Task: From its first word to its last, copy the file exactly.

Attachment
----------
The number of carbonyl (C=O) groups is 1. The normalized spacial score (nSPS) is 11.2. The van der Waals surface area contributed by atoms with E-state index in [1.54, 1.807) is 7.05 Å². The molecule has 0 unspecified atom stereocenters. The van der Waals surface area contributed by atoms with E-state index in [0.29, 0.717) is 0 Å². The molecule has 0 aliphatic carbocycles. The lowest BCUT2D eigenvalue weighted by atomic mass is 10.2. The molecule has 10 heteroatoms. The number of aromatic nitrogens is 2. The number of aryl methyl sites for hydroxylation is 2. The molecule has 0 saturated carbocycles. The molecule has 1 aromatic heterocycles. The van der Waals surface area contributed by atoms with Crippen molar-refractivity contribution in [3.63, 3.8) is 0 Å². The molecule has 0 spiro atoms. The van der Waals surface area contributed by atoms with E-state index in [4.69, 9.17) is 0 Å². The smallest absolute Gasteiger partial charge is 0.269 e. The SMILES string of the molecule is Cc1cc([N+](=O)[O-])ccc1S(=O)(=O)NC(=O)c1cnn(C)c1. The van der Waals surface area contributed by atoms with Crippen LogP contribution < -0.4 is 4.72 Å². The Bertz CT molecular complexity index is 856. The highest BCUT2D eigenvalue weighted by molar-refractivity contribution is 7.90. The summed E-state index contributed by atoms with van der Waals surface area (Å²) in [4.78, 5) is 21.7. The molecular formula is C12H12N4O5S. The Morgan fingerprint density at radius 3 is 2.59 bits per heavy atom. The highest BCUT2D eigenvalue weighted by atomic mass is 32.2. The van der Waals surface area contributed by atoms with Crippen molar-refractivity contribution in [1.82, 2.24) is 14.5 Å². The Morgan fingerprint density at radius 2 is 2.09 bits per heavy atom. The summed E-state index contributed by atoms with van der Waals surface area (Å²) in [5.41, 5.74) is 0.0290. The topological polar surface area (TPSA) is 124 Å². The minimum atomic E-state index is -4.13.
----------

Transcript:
The number of carbonyl (C=O) groups is 1. The normalized spacial score (nSPS) is 11.2. The van der Waals surface area contributed by atoms with E-state index in [1.54, 1.807) is 7.05 Å². The molecule has 0 unspecified atom stereocenters. The van der Waals surface area contributed by atoms with E-state index in [0.29, 0.717) is 0 Å². The molecule has 0 aliphatic carbocycles. The lowest BCUT2D eigenvalue weighted by atomic mass is 10.2. The molecule has 10 heteroatoms. The number of aromatic nitrogens is 2. The number of aryl methyl sites for hydroxylation is 2. The molecule has 0 saturated carbocycles. The molecule has 1 aromatic heterocycles. The van der Waals surface area contributed by atoms with Crippen molar-refractivity contribution in [3.63, 3.8) is 0 Å². The molecule has 0 spiro atoms. The van der Waals surface area contributed by atoms with E-state index in [4.69, 9.17) is 0 Å². The smallest absolute Gasteiger partial charge is 0.269 e. The SMILES string of the molecule is Cc1cc([N+](=O)[O-])ccc1S(=O)(=O)NC(=O)c1cnn(C)c1. The van der Waals surface area contributed by atoms with Crippen LogP contribution < -0.4 is 4.72 Å². The Bertz CT molecular complexity index is 856. The highest BCUT2D eigenvalue weighted by molar-refractivity contribution is 7.90. The summed E-state index contributed by atoms with van der Waals surface area (Å²) in [4.78, 5) is 21.7. The molecular formula is C12H12N4O5S. The Morgan fingerprint density at radius 3 is 2.59 bits per heavy atom. The highest BCUT2D eigenvalue weighted by atomic mass is 32.2. The van der Waals surface area contributed by atoms with Crippen molar-refractivity contribution in [1.82, 2.24) is 14.5 Å². The Morgan fingerprint density at radius 2 is 2.09 bits per heavy atom. The summed E-state index contributed by atoms with van der Waals surface area (Å²) in [5.41, 5.74) is 0.0290. The topological polar surface area (TPSA) is 124 Å². The minimum atomic E-state index is -4.13.